Brown cardboard packaging, symbols of green leaves, products proclaiming to be natural and environmentally friendly. They’re very alluring when you’re browsing the supermarket shelves, looking for products that help and don’t harm. But sometimes I can’t help feeling it’s too good to be true.
Have these giant corporations seen the error of their ways? Or is greenwashing? Am I too cynical? Should I give them a chance? I decided to see if my cynicism was justified and dig a little deeper. What I learned about the companies caught greenwashing is that they do it blatantly! It’s time for us to educate ourselves.
What is greenwashing?
According to the Oxford English Dictionary, greenwashing is “the creation or propagation of an unfounded or misleading environmentalist image”. In other words, a company makes out it’s doing more for the environment than it actually is. The fact this term exists in the first place is not a good start.
It’s pretty depressing that corporations are guilty of duping us. But if we know who they are, we can boycott them, right? Let’s have a look at five major culprits that have pulled the wool over our eyes.
As far back as 2015, Volkswagen (VW) admitted cheating on emissions tests by installing devices that gave false, lower emission results. It cost the company over £30 billion in fines and settlements.
In 2018, Starbucks introduced a strawless lid. But it contained more plastic than its predecessor. Starbucks didn’t deny this, but claimed that the new lid was made from recyclable polypropylene. In reality, less than 10% of the world’s plastic is recycled, so only a tiny percentage of these lids would be recycled.
In 2019, McDonald’s ditched its plastic straws in response to customer feedback. It replaced them with ‘eco-friendly’ paper ones. But the straws turned out to be non-recyclable. Not because of the product itself, but because of a lack of investment in the UK’s recycling infrastructure.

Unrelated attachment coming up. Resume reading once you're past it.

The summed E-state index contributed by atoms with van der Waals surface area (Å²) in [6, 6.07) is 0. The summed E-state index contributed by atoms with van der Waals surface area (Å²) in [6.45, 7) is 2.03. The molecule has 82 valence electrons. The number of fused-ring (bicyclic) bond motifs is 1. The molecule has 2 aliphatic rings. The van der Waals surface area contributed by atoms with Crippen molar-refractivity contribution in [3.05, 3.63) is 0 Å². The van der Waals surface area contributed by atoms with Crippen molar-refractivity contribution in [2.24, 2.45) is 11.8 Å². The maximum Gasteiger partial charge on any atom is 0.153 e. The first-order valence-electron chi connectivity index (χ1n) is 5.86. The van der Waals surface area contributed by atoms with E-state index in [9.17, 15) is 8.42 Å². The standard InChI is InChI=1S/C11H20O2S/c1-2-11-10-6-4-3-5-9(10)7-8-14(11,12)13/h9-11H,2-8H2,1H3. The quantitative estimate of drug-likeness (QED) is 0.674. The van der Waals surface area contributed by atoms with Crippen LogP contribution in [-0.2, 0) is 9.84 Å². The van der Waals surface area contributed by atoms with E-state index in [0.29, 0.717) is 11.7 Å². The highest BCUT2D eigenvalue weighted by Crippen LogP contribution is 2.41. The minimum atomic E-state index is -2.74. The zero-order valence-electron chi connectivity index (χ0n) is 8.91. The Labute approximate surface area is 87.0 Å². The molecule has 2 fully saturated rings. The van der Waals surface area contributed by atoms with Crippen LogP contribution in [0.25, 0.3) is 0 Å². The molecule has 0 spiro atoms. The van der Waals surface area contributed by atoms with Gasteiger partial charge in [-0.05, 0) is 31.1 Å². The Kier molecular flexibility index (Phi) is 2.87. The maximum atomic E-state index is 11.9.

Coca-Cola has to be one of the worst offenders. In a recent report, Coca-Cola ranked as the number one global plastic polluter for four consecutive years. In 2021, Earth Island Institute filed a lawsuit against the corporation for falsely advertising sustainability and eco-friendliness, despite it being the largest plastic polluter in the world. It will be interesting to see the outcome of that lawsuit.
Innocent, also owned by Coca-Cola, is one of the most recent examples of greenwashing. One advert depicted a destroyed world being saved by planting trees and producing Innocent drinks. Innocent produces 32,000 single-use plastic bottles an hour. It’s hardly world-saving. But the campaign group, Plastic Rebellion, reported the greenwashing to the Advertising Standards Authority and the advert was banned.
It probably doesn’t surprise you that large corporations such as Coca-Cola have some dirty tricks up their sleeves. But more baffling is the fact that Innocent is a B Corp. That means it must meet the highest standards for social and environmental performance.
With 768,000 single-use plastic bottles being produced in a 24 hour period, it’s hard to see how Innocent meets such standards.
Unfortunately, there is an ever-growing number of leading brands to add to the greenwashing list. BP, Ikea, H&M, Ryanair, Quorn, Shell, Nestlé and ExxonMobil are all implicated. Companies continuously dream up new ways to lure us in. The best response is to educate yourself and be aware of the tricks.